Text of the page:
I’ve spent weeks complaining about Under the Dome’s shameless reliance on non-Dome related plots to stretch things out in its increasingly pointless second season; we had the tunnel, the city of Zenith, Pauline and her paintings, the various mysteries revolving around the glowing egg. It made a sad sort of sense: this show was intended as a miniseries, became a hit, and got renewed by CBS. Lord knows it’ll probably get renewed again. But the longer it lasts, the longer it’ll take to figure out what’s going on with that Dome.
So guys, let’s face facts—it’s time to pack it in. With the return of Pauline, Sam and Barbie to Chester’s Mill, the highly suspect trip to Zenith has hopefully been wrapped up for good. This week’s episode was devoted to everyone arguing over who gets to go through the teleportation tunnel to freedom, and was solved by Big Jim’s bonehead decision to toss the egg off the cliff. Now the egg’s gone, the portal to the outside world has disappeared, and everyone’s stuck under a dome that’s suddenly getting real, real chilly.
"Normally Fall's my favorite. Book by the fire, nice glass of pinot. But this is just...odd," Rebecca notes of the leaves turning brown prematurely. Yeah, that’s real odd, Becks. About as odd as your town getting encased in an unbreakable dome. I’ve torn my hair out at this so many times now, but it never ceases to amaze me when the characters of this show argue that being trapped in the dome has been good for the town, and act as if the turn for the worse just happened. Like, “oh, I know things seemed okay, but now our crops are dying!” Why wasn’t everyone worrying about this from minute one!?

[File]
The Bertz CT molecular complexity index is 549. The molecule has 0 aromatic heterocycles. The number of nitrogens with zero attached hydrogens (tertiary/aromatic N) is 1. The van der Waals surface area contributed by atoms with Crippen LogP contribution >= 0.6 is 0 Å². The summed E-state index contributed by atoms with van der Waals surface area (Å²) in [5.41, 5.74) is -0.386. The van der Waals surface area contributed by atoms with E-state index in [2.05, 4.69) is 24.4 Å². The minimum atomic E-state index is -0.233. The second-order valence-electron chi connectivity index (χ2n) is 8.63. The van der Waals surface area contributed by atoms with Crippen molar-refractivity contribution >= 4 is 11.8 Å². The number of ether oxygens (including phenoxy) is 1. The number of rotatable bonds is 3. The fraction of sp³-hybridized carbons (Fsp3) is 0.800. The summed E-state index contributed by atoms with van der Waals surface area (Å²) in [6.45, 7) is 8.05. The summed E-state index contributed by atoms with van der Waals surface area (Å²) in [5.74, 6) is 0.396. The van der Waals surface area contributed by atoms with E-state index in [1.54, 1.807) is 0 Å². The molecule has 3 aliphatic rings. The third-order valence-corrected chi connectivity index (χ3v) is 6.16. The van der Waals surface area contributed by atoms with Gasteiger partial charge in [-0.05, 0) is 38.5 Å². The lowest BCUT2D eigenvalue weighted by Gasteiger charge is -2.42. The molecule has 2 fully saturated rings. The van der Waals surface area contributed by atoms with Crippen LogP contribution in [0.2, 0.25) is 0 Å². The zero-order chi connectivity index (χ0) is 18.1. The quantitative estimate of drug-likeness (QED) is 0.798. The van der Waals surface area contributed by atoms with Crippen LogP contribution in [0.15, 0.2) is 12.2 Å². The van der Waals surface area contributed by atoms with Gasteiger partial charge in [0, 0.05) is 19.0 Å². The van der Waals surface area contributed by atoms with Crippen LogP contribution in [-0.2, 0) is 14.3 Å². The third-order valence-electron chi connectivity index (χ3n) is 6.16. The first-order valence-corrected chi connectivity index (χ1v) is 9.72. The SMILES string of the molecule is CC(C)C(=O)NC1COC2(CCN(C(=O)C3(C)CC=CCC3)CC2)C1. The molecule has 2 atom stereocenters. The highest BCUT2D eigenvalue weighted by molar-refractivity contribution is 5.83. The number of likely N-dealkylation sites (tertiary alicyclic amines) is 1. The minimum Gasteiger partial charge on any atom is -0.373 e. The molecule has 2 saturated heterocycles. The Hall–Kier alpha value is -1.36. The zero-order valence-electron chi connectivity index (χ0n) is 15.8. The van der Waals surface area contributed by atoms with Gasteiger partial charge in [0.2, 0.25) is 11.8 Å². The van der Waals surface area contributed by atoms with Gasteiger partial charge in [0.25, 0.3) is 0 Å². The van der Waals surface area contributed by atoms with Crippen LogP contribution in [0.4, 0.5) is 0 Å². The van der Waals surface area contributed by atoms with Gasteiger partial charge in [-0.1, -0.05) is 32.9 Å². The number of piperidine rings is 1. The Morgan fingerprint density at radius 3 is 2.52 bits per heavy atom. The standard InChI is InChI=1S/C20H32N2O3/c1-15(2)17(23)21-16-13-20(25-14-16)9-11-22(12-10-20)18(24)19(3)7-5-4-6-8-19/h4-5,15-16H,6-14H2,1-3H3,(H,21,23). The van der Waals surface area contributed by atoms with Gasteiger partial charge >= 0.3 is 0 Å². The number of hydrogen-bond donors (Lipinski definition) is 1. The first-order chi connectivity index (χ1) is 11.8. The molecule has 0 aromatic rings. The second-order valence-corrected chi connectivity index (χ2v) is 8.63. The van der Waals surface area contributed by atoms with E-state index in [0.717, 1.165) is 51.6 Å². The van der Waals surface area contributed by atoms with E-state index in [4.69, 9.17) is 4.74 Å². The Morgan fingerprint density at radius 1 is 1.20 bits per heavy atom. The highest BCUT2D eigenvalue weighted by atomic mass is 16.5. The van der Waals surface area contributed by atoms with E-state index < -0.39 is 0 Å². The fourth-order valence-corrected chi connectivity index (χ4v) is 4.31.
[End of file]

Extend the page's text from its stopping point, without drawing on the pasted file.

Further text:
The big twist of this episode is that the egg turns the portal back into a bunch of sharp spikes, and the former Sheriff guy jumps onto them, which sucks for him. There’s a bunch of less interesting twists, most notably that Barbie is Egg Girl’s half-sister. There’s five minutes of dialogue devoted to that pointless affair. Barbie and Melanie unpacking the memory he had as he returned to Chester’s Mill was about as interesting as, well, hearing someone describe their dream to you.